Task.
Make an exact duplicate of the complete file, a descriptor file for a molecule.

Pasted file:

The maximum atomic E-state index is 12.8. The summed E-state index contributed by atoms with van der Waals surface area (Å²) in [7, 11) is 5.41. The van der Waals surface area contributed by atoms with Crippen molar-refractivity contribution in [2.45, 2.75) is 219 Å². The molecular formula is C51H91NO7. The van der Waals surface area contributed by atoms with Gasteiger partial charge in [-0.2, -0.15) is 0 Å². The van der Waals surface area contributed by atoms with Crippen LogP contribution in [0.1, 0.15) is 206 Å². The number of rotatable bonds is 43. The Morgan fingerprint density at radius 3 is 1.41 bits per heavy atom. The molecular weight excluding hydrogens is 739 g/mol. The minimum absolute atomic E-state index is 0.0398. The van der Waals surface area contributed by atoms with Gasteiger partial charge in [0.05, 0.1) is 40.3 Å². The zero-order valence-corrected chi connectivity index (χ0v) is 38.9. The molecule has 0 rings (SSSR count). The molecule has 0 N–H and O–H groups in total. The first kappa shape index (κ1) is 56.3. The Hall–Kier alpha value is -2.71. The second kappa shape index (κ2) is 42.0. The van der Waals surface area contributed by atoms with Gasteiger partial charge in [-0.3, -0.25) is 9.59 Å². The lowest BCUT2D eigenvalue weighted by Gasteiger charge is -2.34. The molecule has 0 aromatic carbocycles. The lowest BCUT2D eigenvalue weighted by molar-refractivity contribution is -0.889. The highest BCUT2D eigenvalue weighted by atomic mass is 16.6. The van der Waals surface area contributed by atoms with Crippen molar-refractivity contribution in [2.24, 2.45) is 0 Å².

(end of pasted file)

The maximum atomic E-state index is 12.8. The summed E-state index contributed by atoms with van der Waals surface area (Å²) in [7, 11) is 5.41. The van der Waals surface area contributed by atoms with Crippen molar-refractivity contribution in [2.45, 2.75) is 219 Å². The molecular formula is C51H91NO7. The van der Waals surface area contributed by atoms with Gasteiger partial charge in [-0.2, -0.15) is 0 Å². The van der Waals surface area contributed by atoms with Crippen LogP contribution in [0.1, 0.15) is 206 Å². The number of rotatable bonds is 43. The Morgan fingerprint density at radius 3 is 1.41 bits per heavy atom. The molecular weight excluding hydrogens is 739 g/mol. The minimum absolute atomic E-state index is 0.0398. The van der Waals surface area contributed by atoms with Gasteiger partial charge in [0.05, 0.1) is 40.3 Å². The zero-order valence-corrected chi connectivity index (χ0v) is 38.9. The molecule has 0 rings (SSSR count). The molecule has 0 N–H and O–H groups in total. The first kappa shape index (κ1) is 56.3. The Hall–Kier alpha value is -2.71. The second kappa shape index (κ2) is 42.0. The van der Waals surface area contributed by atoms with Gasteiger partial charge in [-0.3, -0.25) is 9.59 Å². The lowest BCUT2D eigenvalue weighted by Gasteiger charge is -2.34. The molecule has 0 aromatic carbocycles. The lowest BCUT2D eigenvalue weighted by molar-refractivity contribution is -0.889. The highest BCUT2D eigenvalue weighted by atomic mass is 16.6. The van der Waals surface area contributed by atoms with Crippen molar-refractivity contribution in [2.24, 2.45) is 0 Å².